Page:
This answer somewhat works, but part of the logic seems a bit arbitrary, so maybe I am missing something.

5/7 + 6/8 = 82/56 = 41/28. The numerator 41 matches the top number in the first figure.

9/2 + 4/6 = 62/12 = 31/6. The numerator 31 matches the top number in the second figure.

8/2 + 7/6 = 62/12 = 31/6. 31 isn't a choice for the answer, but 62 is. Why we don't reduce the fraction in this case I do not know.

• Interesting... I got 31 too, but with a different method! With first example, consider: a = 5, b = 6, c = 7, d = 8. With that in mind the solution is to calculate the average of (a * d) and (b * c)... so ((5 * 8) + (6 * 7)) / 2 = (40 + 42) / 2 = 82 / 2 = 41 ...I am not really envolved in maths much anymore, but my solution reminds me of something to do with matrices, just can't put my finger on what it was though! (plus I may be recalling incorrectly) Jun 27 '14 at 11:56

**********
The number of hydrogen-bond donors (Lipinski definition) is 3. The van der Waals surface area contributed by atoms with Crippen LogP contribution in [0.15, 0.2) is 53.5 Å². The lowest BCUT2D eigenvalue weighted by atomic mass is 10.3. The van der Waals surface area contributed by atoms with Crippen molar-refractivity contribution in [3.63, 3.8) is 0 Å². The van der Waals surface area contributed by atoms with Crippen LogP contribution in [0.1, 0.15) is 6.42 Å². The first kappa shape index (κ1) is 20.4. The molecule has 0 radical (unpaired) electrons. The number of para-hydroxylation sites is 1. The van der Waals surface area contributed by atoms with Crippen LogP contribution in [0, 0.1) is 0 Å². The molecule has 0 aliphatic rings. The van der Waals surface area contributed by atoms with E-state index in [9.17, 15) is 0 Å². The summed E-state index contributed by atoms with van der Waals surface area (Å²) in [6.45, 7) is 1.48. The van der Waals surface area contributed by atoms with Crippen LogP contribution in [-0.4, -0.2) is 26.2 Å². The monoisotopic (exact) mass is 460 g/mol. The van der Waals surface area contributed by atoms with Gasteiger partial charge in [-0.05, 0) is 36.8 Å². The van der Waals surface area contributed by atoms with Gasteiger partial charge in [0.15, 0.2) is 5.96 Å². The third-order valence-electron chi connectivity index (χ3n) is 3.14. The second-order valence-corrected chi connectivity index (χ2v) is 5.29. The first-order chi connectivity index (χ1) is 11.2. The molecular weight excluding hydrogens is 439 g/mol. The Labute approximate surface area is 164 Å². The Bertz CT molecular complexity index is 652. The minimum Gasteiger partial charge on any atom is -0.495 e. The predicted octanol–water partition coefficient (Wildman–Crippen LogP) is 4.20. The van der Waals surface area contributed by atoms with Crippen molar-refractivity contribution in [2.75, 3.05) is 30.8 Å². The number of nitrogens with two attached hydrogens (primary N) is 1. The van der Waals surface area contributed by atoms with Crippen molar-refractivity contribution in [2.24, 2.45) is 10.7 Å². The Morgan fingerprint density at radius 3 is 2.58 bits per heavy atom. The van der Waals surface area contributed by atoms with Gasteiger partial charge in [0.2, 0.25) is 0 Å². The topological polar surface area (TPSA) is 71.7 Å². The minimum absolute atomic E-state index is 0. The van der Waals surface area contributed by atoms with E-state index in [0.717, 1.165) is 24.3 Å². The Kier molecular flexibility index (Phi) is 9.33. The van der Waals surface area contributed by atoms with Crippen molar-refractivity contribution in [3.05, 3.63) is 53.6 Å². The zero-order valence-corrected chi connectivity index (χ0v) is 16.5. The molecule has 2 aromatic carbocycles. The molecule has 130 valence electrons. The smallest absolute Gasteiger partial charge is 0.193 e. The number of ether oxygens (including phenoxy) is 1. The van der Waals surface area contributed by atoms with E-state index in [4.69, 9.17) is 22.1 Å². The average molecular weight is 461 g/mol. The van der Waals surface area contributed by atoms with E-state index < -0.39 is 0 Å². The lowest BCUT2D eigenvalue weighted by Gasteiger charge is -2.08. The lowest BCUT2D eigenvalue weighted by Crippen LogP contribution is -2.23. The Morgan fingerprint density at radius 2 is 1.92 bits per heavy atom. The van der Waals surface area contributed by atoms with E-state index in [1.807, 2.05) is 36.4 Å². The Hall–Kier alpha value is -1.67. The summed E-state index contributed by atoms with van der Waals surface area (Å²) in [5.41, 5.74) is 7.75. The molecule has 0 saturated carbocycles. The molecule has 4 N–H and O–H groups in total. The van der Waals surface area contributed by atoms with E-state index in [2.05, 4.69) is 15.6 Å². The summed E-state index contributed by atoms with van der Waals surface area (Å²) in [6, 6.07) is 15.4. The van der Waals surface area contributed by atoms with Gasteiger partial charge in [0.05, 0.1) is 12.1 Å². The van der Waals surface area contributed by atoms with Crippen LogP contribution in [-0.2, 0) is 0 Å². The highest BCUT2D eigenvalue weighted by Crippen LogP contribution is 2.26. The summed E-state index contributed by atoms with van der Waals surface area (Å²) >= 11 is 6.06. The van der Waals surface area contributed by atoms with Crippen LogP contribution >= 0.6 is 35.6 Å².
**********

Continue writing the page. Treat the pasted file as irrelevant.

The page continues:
• @musefan I came up with the same method, but was very disappointed when I realized 31 was not an answer choice. I think you're remembering matrix determinants, but instead of averaging, you'd subtract: det = ad-bc Jun 27 '14 at 22:10

a) The answer is obviously 51. The topmost number is decremented by 10 every step with an odd number, and incremented by 20 on every step with an even number.

b) The answer is obviously 62. The topmost number is decremented by 10 every step with an odd number, and doubled on every step with an even number.

c) The answer is obviously 48. The topmost number is decremented by 10 every step with an odd number, and incremented by 17 on every step with an even number.

d) The answer is obviously 53. In every third image it is set to the constant 53.